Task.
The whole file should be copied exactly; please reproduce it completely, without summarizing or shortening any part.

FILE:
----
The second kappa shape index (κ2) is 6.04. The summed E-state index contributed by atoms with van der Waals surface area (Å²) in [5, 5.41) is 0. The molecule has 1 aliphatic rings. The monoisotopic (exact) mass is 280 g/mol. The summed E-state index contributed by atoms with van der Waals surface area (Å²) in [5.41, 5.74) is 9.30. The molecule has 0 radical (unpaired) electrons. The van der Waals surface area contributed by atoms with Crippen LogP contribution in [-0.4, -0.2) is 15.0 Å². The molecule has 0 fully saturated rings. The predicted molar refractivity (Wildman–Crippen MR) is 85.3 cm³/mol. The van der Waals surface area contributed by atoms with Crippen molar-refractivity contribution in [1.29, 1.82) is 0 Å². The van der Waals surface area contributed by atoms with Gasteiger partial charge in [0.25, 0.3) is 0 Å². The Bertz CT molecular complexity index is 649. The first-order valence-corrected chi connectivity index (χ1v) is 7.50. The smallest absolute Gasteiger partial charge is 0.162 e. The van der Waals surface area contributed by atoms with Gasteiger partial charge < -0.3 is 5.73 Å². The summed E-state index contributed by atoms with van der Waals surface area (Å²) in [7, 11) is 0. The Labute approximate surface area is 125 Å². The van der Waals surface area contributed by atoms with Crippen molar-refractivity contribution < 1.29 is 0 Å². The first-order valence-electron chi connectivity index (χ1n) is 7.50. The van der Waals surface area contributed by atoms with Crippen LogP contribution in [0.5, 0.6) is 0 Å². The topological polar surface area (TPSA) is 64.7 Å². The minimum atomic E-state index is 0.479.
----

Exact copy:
The second kappa shape index (κ2) is 6.04. The summed E-state index contributed by atoms with van der Waals surface area (Å²) in [5, 5.41) is 0. The molecule has 1 aliphatic rings. The monoisotopic (exact) mass is 280 g/mol. The summed E-state index contributed by atoms with van der Waals surface area (Å²) in [5.41, 5.74) is 9.30. The molecule has 0 radical (unpaired) electrons. The van der Waals surface area contributed by atoms with Crippen LogP contribution in [-0.4, -0.2) is 15.0 Å². The molecule has 0 fully saturated rings. The predicted molar refractivity (Wildman–Crippen MR) is 85.3 cm³/mol. The van der Waals surface area contributed by atoms with Crippen molar-refractivity contribution in [1.29, 1.82) is 0 Å². The van der Waals surface area contributed by atoms with Gasteiger partial charge in [0.25, 0.3) is 0 Å². The Bertz CT molecular complexity index is 649. The first-order valence-corrected chi connectivity index (χ1v) is 7.50. The smallest absolute Gasteiger partial charge is 0.162 e. The van der Waals surface area contributed by atoms with Gasteiger partial charge < -0.3 is 5.73 Å². The summed E-state index contributed by atoms with van der Waals surface area (Å²) in [7, 11) is 0. The Labute approximate surface area is 125 Å². The van der Waals surface area contributed by atoms with Crippen molar-refractivity contribution < 1.29 is 0 Å². The first-order valence-electron chi connectivity index (χ1n) is 7.50. The van der Waals surface area contributed by atoms with Crippen LogP contribution in [0.5, 0.6) is 0 Å². The topological polar surface area (TPSA) is 64.7 Å². The minimum atomic E-state index is 0.479.